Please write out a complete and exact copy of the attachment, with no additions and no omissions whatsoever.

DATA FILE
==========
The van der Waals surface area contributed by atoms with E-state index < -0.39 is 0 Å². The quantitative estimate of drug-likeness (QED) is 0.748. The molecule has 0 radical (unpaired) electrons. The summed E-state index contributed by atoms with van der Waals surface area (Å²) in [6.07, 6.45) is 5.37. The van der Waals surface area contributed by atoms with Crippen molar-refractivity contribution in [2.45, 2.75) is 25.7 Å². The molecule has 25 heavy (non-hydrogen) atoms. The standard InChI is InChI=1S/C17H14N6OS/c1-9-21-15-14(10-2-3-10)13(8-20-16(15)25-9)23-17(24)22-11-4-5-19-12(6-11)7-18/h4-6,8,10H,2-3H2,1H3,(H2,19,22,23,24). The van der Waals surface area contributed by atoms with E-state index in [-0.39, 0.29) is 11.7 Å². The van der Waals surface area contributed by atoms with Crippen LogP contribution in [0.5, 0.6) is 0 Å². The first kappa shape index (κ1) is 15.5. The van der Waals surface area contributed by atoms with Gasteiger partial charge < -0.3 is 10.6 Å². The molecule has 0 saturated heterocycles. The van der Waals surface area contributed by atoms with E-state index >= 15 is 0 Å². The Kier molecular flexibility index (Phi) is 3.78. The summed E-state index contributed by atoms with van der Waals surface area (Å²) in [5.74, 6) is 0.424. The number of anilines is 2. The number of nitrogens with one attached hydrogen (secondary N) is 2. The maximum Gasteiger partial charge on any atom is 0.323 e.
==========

The van der Waals surface area contributed by atoms with E-state index < -0.39 is 0 Å². The quantitative estimate of drug-likeness (QED) is 0.748. The molecule has 0 radical (unpaired) electrons. The summed E-state index contributed by atoms with van der Waals surface area (Å²) in [6.07, 6.45) is 5.37. The van der Waals surface area contributed by atoms with Crippen molar-refractivity contribution in [2.45, 2.75) is 25.7 Å². The molecule has 25 heavy (non-hydrogen) atoms. The standard InChI is InChI=1S/C17H14N6OS/c1-9-21-15-14(10-2-3-10)13(8-20-16(15)25-9)23-17(24)22-11-4-5-19-12(6-11)7-18/h4-6,8,10H,2-3H2,1H3,(H2,19,22,23,24). The van der Waals surface area contributed by atoms with E-state index in [-0.39, 0.29) is 11.7 Å². The van der Waals surface area contributed by atoms with Crippen LogP contribution in [0.5, 0.6) is 0 Å². The first kappa shape index (κ1) is 15.5. The van der Waals surface area contributed by atoms with Gasteiger partial charge < -0.3 is 10.6 Å². The molecule has 0 saturated heterocycles. The van der Waals surface area contributed by atoms with E-state index >= 15 is 0 Å². The Kier molecular flexibility index (Phi) is 3.78. The summed E-state index contributed by atoms with van der Waals surface area (Å²) in [5.74, 6) is 0.424. The number of anilines is 2. The number of nitrogens with one attached hydrogen (secondary N) is 2. The maximum Gasteiger partial charge on any atom is 0.323 e.